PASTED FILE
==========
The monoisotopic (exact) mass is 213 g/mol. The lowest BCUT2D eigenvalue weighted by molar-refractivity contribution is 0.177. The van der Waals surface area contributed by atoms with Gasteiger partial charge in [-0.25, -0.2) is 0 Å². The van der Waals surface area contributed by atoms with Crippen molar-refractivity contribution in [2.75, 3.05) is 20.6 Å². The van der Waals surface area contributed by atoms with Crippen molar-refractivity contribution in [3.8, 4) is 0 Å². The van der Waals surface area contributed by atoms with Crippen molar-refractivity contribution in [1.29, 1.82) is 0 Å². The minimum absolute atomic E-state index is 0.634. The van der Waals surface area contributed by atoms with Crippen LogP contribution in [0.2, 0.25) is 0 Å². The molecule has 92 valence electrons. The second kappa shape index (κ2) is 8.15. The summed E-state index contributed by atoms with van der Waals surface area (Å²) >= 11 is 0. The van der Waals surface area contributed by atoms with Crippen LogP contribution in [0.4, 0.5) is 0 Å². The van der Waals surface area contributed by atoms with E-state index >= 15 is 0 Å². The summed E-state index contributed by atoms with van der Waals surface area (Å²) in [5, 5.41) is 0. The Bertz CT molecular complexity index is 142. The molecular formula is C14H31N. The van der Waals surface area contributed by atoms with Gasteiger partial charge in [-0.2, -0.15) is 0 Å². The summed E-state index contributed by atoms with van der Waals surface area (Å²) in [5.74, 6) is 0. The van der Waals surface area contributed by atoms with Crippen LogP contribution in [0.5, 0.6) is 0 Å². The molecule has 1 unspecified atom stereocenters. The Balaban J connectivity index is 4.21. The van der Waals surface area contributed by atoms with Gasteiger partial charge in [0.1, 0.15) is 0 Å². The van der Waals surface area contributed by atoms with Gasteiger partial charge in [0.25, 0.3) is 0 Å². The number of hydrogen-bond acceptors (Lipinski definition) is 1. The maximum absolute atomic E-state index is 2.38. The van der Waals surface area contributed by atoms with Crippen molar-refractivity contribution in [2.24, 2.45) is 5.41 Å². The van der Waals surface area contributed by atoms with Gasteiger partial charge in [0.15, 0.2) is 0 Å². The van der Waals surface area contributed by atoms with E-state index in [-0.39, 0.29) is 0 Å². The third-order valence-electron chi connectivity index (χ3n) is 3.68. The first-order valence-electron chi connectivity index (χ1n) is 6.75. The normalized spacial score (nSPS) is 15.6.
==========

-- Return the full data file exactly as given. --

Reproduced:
The monoisotopic (exact) mass is 213 g/mol. The lowest BCUT2D eigenvalue weighted by molar-refractivity contribution is 0.177. The van der Waals surface area contributed by atoms with Gasteiger partial charge in [-0.25, -0.2) is 0 Å². The van der Waals surface area contributed by atoms with Crippen molar-refractivity contribution in [2.75, 3.05) is 20.6 Å². The van der Waals surface area contributed by atoms with Crippen molar-refractivity contribution in [3.8, 4) is 0 Å². The van der Waals surface area contributed by atoms with Crippen molar-refractivity contribution in [1.29, 1.82) is 0 Å². The minimum absolute atomic E-state index is 0.634. The van der Waals surface area contributed by atoms with Crippen LogP contribution in [0.2, 0.25) is 0 Å². The molecule has 92 valence electrons. The second kappa shape index (κ2) is 8.15. The summed E-state index contributed by atoms with van der Waals surface area (Å²) >= 11 is 0. The van der Waals surface area contributed by atoms with Crippen LogP contribution in [0.4, 0.5) is 0 Å². The van der Waals surface area contributed by atoms with E-state index >= 15 is 0 Å². The summed E-state index contributed by atoms with van der Waals surface area (Å²) in [5, 5.41) is 0. The Bertz CT molecular complexity index is 142. The molecular formula is C14H31N. The van der Waals surface area contributed by atoms with Gasteiger partial charge in [-0.2, -0.15) is 0 Å². The summed E-state index contributed by atoms with van der Waals surface area (Å²) in [5.74, 6) is 0. The van der Waals surface area contributed by atoms with Crippen LogP contribution in [0.5, 0.6) is 0 Å². The molecule has 1 unspecified atom stereocenters. The Balaban J connectivity index is 4.21. The van der Waals surface area contributed by atoms with Gasteiger partial charge in [0.1, 0.15) is 0 Å². The van der Waals surface area contributed by atoms with Gasteiger partial charge in [0.25, 0.3) is 0 Å². The number of hydrogen-bond acceptors (Lipinski definition) is 1. The maximum absolute atomic E-state index is 2.38. The van der Waals surface area contributed by atoms with Crippen molar-refractivity contribution in [2.24, 2.45) is 5.41 Å². The van der Waals surface area contributed by atoms with Gasteiger partial charge in [0.15, 0.2) is 0 Å². The van der Waals surface area contributed by atoms with E-state index in [-0.39, 0.29) is 0 Å². The third-order valence-electron chi connectivity index (χ3n) is 3.68. The first-order valence-electron chi connectivity index (χ1n) is 6.75. The normalized spacial score (nSPS) is 15.6.